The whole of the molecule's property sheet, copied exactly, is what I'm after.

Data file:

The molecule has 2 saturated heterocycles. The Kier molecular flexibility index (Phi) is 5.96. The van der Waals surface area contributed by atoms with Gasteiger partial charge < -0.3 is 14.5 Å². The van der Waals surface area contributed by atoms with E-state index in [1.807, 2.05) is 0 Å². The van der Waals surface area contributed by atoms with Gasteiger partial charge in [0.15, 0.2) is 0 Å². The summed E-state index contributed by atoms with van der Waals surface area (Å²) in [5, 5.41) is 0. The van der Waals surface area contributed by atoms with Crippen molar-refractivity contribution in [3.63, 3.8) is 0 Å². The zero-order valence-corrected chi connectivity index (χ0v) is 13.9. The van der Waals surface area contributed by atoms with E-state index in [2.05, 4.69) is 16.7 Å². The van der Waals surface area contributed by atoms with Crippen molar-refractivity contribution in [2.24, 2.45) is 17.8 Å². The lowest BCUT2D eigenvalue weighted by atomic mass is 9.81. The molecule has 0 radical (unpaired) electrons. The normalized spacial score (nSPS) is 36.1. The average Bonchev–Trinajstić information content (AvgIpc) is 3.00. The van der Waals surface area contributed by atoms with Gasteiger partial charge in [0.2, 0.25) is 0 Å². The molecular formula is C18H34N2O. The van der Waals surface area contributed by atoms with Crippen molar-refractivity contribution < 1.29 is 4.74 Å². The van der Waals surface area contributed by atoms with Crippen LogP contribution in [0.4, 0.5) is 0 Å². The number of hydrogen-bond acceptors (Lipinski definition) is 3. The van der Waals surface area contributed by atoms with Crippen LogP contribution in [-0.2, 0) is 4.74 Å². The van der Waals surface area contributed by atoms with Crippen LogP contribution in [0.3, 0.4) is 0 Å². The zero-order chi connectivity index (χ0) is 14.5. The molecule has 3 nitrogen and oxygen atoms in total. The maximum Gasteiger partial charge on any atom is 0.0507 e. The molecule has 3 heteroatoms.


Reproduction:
The molecule has 2 saturated heterocycles. The Kier molecular flexibility index (Phi) is 5.96. The van der Waals surface area contributed by atoms with Gasteiger partial charge < -0.3 is 14.5 Å². The van der Waals surface area contributed by atoms with E-state index in [1.807, 2.05) is 0 Å². The van der Waals surface area contributed by atoms with Gasteiger partial charge in [0.15, 0.2) is 0 Å². The summed E-state index contributed by atoms with van der Waals surface area (Å²) in [5, 5.41) is 0. The van der Waals surface area contributed by atoms with Crippen molar-refractivity contribution in [3.63, 3.8) is 0 Å². The zero-order valence-corrected chi connectivity index (χ0v) is 13.9. The van der Waals surface area contributed by atoms with E-state index in [2.05, 4.69) is 16.7 Å². The van der Waals surface area contributed by atoms with Crippen molar-refractivity contribution in [2.24, 2.45) is 17.8 Å². The lowest BCUT2D eigenvalue weighted by atomic mass is 9.81. The molecule has 0 radical (unpaired) electrons. The normalized spacial score (nSPS) is 36.1. The average Bonchev–Trinajstić information content (AvgIpc) is 3.00. The van der Waals surface area contributed by atoms with Gasteiger partial charge in [0.2, 0.25) is 0 Å². The molecular formula is C18H34N2O. The van der Waals surface area contributed by atoms with Crippen molar-refractivity contribution < 1.29 is 4.74 Å². The van der Waals surface area contributed by atoms with Crippen LogP contribution in [0.4, 0.5) is 0 Å². The number of hydrogen-bond acceptors (Lipinski definition) is 3. The van der Waals surface area contributed by atoms with Crippen LogP contribution in [-0.2, 0) is 4.74 Å². The van der Waals surface area contributed by atoms with Crippen LogP contribution in [0.3, 0.4) is 0 Å². The zero-order chi connectivity index (χ0) is 14.5. The molecule has 3 nitrogen and oxygen atoms in total. The maximum Gasteiger partial charge on any atom is 0.0507 e. The molecule has 3 heteroatoms.